(Adds comments from Baskin Financial portfolio manager, updates
By Solarina Ho and Michael Flaherty
TORONTO/NEW YORK, June 19 U.S. activist investor
Jonathan Litt on Monday called for Canada's Hudson's Bay Co
to consider going private and to monetize its vast real
estate holdings, sending shares in the owner of Saks Fifth
Avenue up 15 percent.
The company, also known as HBC, said it would review the
letter from Litt, whose activist real estate hedge fund Land &
Buildings Investment Management disclosed it had bought 4.3
percent of Hudson's Bay.
HBC stock had lost about a third of its value this year amid
declining sales at its retail stores, which include Saks, Lord &
Taylor and the 347-year-old Hudson's Bay brand.
The company this month said it would cut 2,000 jobs as part
of a restructuring of its retail business.
The stock fell to a record low on Friday, partly due to
investor frustration that the company has yet to announce plans
to monetize its more than $10 billion in real estate assets.
They include its Saks on Fifth Avenue in New York City, which is
valued at $3.7 billion.
Shares peaked just shy of C$30 two years ago but investors
have since complained the value of its real estate holdings are
not reflected in the price of its stock, which has a market
capitalization of C$1.6 billion ($1.21 billion).
Litt called on the board to focus on that issue, saying he
estimates the real estate holdings are worth C$35 per share,
nearly four times HBC's closing price on Friday.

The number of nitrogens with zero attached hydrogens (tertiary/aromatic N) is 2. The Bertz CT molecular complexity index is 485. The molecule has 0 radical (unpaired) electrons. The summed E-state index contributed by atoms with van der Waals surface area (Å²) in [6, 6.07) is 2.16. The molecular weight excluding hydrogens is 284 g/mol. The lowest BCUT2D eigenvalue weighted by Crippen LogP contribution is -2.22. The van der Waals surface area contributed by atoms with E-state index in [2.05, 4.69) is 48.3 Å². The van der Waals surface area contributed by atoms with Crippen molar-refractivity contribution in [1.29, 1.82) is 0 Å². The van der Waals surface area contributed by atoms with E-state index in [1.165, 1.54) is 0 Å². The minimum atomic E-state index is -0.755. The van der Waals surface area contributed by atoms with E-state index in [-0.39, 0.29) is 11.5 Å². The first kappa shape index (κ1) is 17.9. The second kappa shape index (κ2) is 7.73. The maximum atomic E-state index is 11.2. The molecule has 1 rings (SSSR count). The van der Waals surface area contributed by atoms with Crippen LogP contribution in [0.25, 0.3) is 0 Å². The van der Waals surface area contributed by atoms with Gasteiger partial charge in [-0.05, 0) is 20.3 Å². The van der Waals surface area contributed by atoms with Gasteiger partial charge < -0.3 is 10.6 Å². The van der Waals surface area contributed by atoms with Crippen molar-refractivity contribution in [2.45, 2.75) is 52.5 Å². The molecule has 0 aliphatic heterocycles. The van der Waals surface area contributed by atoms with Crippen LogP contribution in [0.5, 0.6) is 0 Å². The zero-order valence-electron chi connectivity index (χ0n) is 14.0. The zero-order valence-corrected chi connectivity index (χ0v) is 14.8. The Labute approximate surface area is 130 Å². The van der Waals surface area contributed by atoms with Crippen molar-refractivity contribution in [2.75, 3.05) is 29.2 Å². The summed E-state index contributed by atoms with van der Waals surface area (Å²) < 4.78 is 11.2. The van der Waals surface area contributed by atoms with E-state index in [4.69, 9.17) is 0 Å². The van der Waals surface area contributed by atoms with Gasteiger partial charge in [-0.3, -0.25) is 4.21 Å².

"The path to maximizing the value of Hudson's Bay lies in
its real estate, not its retail brands," said Litt, a former
Citigroup real estate analyst. "If there is a smarter and better
use of any or all of the locations, stores should be closed and
redeveloped and put towards their optimal use."
In addition to its North American operations, HBC owns
European department store Galeria Kaufhof. It also holds
majority stakes in joint ventures worth over C$8.1 billion ($6.1
billion) for its property holdings in North America and
HBC shares closed up C$1.34 at C$10.22 in Toronto after
reaching a high of C$10.45.
AN AGGRESSIVE ACTIVIST
Litt is known as an aggressive activist investor who
pressures his targets through public letters, often pushing
companies to sell themselves if they are unable to institute the
changes he suggests.
In the last year, Litt has pushed for the sale of Brookdale
Senior Living Inc, Forest City Realty Trust Inc
and FelCor Lodging Trust Inc.
Litt took on Taubman Centers Inc this spring and
waged an unsuccessful proxy fight to replace two directors on
the board, including CEO Bobby Taubman.
In 2015, Land and Buildings launched a proxy fight against
Macerich Co that resulted in the mall owner adding two directors
and making corporate-governance changes.
Joshua Varghese, a portfolio manager with CI Investments,
one of HBC's biggest shareholders, said he would like the
company to close some stores, stop opening new ones and focus on
finding ways to get the value of its real estate holdings
reflected in the stock price.
CI Investments is the company's sixth-largest shareholder
with a 4.1 percent stake, according to Thomson Reuters data.
"I hope it will force the management team to address these
issues in more detail with its shareholders," Varghese said.
Founded in 1670, HBC began as a fur trader and once owned
more than 40 percent of what is now Canada and much of what
became North Dakota and Minnesota.
U.S. real estate developer Richard Baker bought the firm in
2008 and took it public in 2012, retaining its name and Toronto
Barry Schwartz, portfolio manager at Baskin Financial
Services, said the company should gradually pull the plug on its
struggling stores and sell the real estate.
"Their retail is finished," said Schwartz, whose firm does
not hold any HBC stock.
($1 = 1.3218 Canadian dollars)
(Reporting by Solarina Ho and John Tilak in Toronto and Michael
Flaherty in New York; Additional reporting by John Benny in
Bengaluru; Editing by Lisa Shumaker and Bill Trott)